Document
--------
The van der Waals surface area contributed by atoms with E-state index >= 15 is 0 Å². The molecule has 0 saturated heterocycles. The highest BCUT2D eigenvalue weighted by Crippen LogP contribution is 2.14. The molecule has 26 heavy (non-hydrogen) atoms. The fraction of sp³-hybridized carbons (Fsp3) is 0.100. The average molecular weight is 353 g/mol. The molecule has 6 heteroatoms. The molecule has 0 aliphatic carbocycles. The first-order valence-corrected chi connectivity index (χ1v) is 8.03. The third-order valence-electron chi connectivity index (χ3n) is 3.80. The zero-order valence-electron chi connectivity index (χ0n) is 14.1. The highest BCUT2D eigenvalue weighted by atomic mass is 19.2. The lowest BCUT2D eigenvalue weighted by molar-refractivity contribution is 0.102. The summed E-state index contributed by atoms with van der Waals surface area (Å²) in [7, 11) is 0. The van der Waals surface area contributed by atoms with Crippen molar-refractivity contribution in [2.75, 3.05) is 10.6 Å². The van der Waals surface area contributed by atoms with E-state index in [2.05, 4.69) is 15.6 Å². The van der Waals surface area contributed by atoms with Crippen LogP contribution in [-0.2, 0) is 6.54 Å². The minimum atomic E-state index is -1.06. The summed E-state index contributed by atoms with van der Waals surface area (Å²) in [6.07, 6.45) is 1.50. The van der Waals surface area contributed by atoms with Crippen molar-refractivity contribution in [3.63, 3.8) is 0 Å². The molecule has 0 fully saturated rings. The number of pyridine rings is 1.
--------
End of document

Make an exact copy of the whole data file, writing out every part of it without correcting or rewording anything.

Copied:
The van der Waals surface area contributed by atoms with E-state index >= 15 is 0 Å². The molecule has 0 saturated heterocycles. The highest BCUT2D eigenvalue weighted by Crippen LogP contribution is 2.14. The molecule has 26 heavy (non-hydrogen) atoms. The fraction of sp³-hybridized carbons (Fsp3) is 0.100. The average molecular weight is 353 g/mol. The molecule has 6 heteroatoms. The molecule has 0 aliphatic carbocycles. The first-order valence-corrected chi connectivity index (χ1v) is 8.03. The third-order valence-electron chi connectivity index (χ3n) is 3.80. The zero-order valence-electron chi connectivity index (χ0n) is 14.1. The highest BCUT2D eigenvalue weighted by atomic mass is 19.2. The lowest BCUT2D eigenvalue weighted by molar-refractivity contribution is 0.102. The summed E-state index contributed by atoms with van der Waals surface area (Å²) in [7, 11) is 0. The van der Waals surface area contributed by atoms with Crippen molar-refractivity contribution in [2.75, 3.05) is 10.6 Å². The van der Waals surface area contributed by atoms with E-state index in [2.05, 4.69) is 15.6 Å². The van der Waals surface area contributed by atoms with Crippen LogP contribution in [-0.2, 0) is 6.54 Å². The minimum atomic E-state index is -1.06. The summed E-state index contributed by atoms with van der Waals surface area (Å²) in [6.07, 6.45) is 1.50. The van der Waals surface area contributed by atoms with Crippen molar-refractivity contribution in [3.63, 3.8) is 0 Å². The molecule has 0 fully saturated rings. The number of pyridine rings is 1.